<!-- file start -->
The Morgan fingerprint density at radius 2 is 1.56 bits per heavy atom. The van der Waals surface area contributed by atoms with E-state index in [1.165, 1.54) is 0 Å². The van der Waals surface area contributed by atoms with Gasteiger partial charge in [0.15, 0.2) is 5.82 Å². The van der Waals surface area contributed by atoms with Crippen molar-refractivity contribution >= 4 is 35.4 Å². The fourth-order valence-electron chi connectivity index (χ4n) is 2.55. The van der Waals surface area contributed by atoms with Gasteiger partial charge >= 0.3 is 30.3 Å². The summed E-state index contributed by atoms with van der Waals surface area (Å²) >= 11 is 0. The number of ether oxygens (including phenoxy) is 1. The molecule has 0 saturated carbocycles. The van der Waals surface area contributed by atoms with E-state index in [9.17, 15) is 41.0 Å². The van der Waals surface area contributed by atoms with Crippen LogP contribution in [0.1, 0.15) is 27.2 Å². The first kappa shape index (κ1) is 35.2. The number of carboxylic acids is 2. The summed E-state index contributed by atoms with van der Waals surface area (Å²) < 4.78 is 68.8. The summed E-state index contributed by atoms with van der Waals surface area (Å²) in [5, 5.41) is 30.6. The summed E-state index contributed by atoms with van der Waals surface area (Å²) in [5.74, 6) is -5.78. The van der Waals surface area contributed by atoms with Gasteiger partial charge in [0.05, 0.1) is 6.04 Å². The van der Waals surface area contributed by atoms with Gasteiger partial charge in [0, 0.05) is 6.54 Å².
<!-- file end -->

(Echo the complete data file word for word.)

The Morgan fingerprint density at radius 2 is 1.56 bits per heavy atom. The van der Waals surface area contributed by atoms with E-state index in [1.165, 1.54) is 0 Å². The van der Waals surface area contributed by atoms with Gasteiger partial charge in [0.15, 0.2) is 5.82 Å². The van der Waals surface area contributed by atoms with Crippen molar-refractivity contribution >= 4 is 35.4 Å². The fourth-order valence-electron chi connectivity index (χ4n) is 2.55. The van der Waals surface area contributed by atoms with Gasteiger partial charge >= 0.3 is 30.3 Å². The summed E-state index contributed by atoms with van der Waals surface area (Å²) >= 11 is 0. The number of ether oxygens (including phenoxy) is 1. The molecule has 0 saturated carbocycles. The van der Waals surface area contributed by atoms with E-state index in [9.17, 15) is 41.0 Å². The van der Waals surface area contributed by atoms with Crippen LogP contribution in [0.1, 0.15) is 27.2 Å². The first kappa shape index (κ1) is 35.2. The number of carboxylic acids is 2. The summed E-state index contributed by atoms with van der Waals surface area (Å²) < 4.78 is 68.8. The summed E-state index contributed by atoms with van der Waals surface area (Å²) in [5, 5.41) is 30.6. The summed E-state index contributed by atoms with van der Waals surface area (Å²) in [5.74, 6) is -5.78. The van der Waals surface area contributed by atoms with Gasteiger partial charge in [0.05, 0.1) is 6.04 Å². The van der Waals surface area contributed by atoms with Gasteiger partial charge in [0, 0.05) is 6.54 Å².